• Many occur as a result of contamination from human or animal wastes, whereas some are free-living microorganisms that exist naturally in the recreational water environment. (canada.ca)
  • In endemic regions, exposure to unsanitary water or close contact with animal urine represents potential exposure. (psychiatryadvisor.com)
  • If the animal has been previously sensitized by exposure to an allergen (antigen) and produces IgE antibodies, then injection of the sensitizing antigens directly into the bloodstream can result in anaphylactic shock and related reactions (eg, hives, urticaria, facial-conjunctival edema). (merckvetmanual.com)
  • Humans usually become infected by contact with infected animals or contaminated animal products. (iaff.org)
  • People become infected by ingestion of fecal contaminated food or water, or by direct contact with infected animals. (rochester.edu)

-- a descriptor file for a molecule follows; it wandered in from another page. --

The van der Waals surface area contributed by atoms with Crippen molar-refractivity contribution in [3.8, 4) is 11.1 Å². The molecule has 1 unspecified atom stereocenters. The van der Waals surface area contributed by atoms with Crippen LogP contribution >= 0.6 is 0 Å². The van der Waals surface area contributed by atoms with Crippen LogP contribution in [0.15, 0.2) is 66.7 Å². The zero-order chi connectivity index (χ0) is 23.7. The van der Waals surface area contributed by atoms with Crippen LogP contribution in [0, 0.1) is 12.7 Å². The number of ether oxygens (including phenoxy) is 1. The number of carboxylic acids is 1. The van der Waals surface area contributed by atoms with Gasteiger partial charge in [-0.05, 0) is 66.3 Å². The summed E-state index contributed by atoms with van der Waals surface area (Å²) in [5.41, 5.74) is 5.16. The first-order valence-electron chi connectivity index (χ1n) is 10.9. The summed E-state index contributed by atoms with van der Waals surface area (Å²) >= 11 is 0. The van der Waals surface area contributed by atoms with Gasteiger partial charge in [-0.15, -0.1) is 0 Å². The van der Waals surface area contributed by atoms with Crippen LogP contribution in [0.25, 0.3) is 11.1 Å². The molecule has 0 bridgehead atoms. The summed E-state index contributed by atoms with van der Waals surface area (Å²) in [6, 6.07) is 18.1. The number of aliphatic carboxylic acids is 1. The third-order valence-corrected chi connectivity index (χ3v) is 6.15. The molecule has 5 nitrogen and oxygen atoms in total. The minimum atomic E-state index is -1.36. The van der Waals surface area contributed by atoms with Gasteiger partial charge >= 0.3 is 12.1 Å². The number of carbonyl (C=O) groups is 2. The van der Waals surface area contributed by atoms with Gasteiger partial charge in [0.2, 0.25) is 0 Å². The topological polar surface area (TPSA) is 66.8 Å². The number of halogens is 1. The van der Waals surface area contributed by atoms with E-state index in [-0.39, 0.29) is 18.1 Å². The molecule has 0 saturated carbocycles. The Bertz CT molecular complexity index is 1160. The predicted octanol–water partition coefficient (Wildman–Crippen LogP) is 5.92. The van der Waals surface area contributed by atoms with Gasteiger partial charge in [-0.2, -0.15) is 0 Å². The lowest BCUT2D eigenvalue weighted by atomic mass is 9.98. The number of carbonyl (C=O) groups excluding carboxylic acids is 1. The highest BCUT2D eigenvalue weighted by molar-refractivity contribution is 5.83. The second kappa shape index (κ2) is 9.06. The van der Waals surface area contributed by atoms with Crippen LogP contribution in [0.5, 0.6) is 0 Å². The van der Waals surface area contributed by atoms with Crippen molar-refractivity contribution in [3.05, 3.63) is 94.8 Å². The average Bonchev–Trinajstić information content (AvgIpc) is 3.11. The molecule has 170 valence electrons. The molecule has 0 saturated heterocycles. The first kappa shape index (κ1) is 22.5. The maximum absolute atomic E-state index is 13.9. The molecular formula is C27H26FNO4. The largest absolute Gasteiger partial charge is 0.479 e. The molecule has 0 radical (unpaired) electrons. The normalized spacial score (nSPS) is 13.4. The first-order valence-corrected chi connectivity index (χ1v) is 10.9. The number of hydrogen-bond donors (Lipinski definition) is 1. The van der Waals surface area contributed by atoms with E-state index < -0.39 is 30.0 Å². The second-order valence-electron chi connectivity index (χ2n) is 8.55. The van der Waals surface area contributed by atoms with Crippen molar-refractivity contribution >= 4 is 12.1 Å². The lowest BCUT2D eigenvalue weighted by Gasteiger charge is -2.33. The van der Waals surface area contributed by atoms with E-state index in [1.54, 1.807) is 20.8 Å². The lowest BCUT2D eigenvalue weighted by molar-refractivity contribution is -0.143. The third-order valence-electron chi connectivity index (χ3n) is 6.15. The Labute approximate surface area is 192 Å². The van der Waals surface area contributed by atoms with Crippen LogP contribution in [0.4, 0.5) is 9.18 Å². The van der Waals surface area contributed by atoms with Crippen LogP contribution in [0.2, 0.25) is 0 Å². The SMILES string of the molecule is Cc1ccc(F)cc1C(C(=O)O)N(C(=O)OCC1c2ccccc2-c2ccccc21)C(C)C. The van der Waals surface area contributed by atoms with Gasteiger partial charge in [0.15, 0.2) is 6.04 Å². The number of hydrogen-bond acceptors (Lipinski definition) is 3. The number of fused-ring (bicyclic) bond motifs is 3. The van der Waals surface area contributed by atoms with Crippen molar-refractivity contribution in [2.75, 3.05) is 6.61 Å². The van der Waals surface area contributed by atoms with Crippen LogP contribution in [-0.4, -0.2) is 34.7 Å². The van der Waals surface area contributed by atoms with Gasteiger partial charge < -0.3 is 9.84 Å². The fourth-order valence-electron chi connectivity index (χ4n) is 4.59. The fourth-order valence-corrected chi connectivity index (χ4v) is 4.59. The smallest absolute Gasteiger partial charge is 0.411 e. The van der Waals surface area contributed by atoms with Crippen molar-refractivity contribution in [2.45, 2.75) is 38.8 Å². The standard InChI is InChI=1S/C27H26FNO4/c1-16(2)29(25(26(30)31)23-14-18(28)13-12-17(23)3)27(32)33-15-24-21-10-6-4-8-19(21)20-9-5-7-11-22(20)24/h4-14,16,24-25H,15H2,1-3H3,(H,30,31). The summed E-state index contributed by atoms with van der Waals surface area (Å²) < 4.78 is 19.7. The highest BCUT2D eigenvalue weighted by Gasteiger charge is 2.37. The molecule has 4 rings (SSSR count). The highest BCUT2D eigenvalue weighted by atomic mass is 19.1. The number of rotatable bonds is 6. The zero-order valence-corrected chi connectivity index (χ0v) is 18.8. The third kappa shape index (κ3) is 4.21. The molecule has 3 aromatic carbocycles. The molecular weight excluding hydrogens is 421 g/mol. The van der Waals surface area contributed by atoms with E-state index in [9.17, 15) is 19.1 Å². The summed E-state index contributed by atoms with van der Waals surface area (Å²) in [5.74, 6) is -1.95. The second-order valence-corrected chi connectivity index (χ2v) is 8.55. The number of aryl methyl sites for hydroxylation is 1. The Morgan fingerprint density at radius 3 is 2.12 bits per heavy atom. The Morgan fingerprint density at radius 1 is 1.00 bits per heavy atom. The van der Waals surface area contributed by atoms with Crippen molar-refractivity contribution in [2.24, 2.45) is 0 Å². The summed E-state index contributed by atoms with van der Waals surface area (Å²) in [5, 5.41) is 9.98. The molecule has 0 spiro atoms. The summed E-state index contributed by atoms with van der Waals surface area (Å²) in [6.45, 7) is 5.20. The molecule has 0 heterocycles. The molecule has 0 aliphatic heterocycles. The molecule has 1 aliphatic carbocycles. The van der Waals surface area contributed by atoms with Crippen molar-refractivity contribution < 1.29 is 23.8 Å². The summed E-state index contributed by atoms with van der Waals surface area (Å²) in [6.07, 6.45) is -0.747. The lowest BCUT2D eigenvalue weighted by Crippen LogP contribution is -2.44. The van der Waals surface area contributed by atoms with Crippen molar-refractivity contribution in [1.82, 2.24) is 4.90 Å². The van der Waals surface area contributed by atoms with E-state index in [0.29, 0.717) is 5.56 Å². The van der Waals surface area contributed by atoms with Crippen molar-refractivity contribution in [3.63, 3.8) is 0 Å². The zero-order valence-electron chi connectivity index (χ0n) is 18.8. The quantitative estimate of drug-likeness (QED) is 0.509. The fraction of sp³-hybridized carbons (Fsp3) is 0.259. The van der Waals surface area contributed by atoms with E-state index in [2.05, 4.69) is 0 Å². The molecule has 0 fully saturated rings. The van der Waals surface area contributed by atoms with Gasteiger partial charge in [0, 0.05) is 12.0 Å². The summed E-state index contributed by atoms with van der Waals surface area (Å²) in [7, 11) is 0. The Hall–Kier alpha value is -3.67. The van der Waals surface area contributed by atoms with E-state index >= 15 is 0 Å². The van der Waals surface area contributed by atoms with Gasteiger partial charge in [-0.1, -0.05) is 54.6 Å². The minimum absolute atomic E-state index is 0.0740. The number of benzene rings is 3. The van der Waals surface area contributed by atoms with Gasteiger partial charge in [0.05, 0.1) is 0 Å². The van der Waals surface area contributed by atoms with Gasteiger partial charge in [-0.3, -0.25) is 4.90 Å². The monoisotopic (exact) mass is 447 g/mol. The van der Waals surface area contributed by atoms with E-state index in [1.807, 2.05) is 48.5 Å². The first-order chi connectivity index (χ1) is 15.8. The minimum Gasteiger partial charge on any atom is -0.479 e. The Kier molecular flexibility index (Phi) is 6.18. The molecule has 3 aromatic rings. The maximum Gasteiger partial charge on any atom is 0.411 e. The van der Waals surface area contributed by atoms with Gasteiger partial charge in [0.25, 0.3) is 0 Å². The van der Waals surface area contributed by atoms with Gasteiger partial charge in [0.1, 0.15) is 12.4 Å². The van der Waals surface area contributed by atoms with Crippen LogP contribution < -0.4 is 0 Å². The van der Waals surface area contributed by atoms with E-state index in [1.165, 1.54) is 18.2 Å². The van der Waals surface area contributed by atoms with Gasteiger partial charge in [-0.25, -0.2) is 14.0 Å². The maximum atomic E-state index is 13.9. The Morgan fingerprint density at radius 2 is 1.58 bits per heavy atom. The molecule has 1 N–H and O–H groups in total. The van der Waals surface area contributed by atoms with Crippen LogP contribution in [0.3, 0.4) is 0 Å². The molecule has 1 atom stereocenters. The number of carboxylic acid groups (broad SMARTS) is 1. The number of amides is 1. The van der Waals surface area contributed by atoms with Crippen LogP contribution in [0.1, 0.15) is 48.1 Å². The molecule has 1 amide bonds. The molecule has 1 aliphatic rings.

• Humans can become sick when they come into contact with water, food, soil, and mud contaminated with the urine of infected animals. (iamat.org)
  • E. Bang, a Danish veterinarian, described the intracellular pathogen causing abortion in cattle in 1897, and named it Bacillus abortus. (wikipedia.org)
  • These problems occur wherever domestic animals are reared. (wikipedia.org)
  • 1997;Teifke and Lohr, 1996) These tumors occur principally in poorly pigmented skin unprotected by hair, and thus are frequently found on eyelids, nose, ears, tails, and the mucocutaneous junctions of the eyes and anogenital regions (Teifke and Lohr, 1996). (ciesin.org)
  • We're producing may be one in 20 or one in 30 cloned blastocysts that are 'normal' and capable of producing a pregnancy and we just haven't got them into the animal recipient at the right time to allow implantation and pregnancy to occur," Professor Wolf said. (lifeethics.org)
  • multiple purulent granules may occur in the skin on the face, lips, nose, jaw and neck with regional lymph nodes usually being involved. (motesclearcreekfarms.com)
  • Since 1992, researchers have attempted to identify the animal source of the Iceman's couture by microscopic analysis, peptide analysis of keratin and collagen content, and in 2012, the first genetic analysis extracted mitochondrial DNA from fragments of leather that could not be connected to a specific garment. (thehistoryblog.com)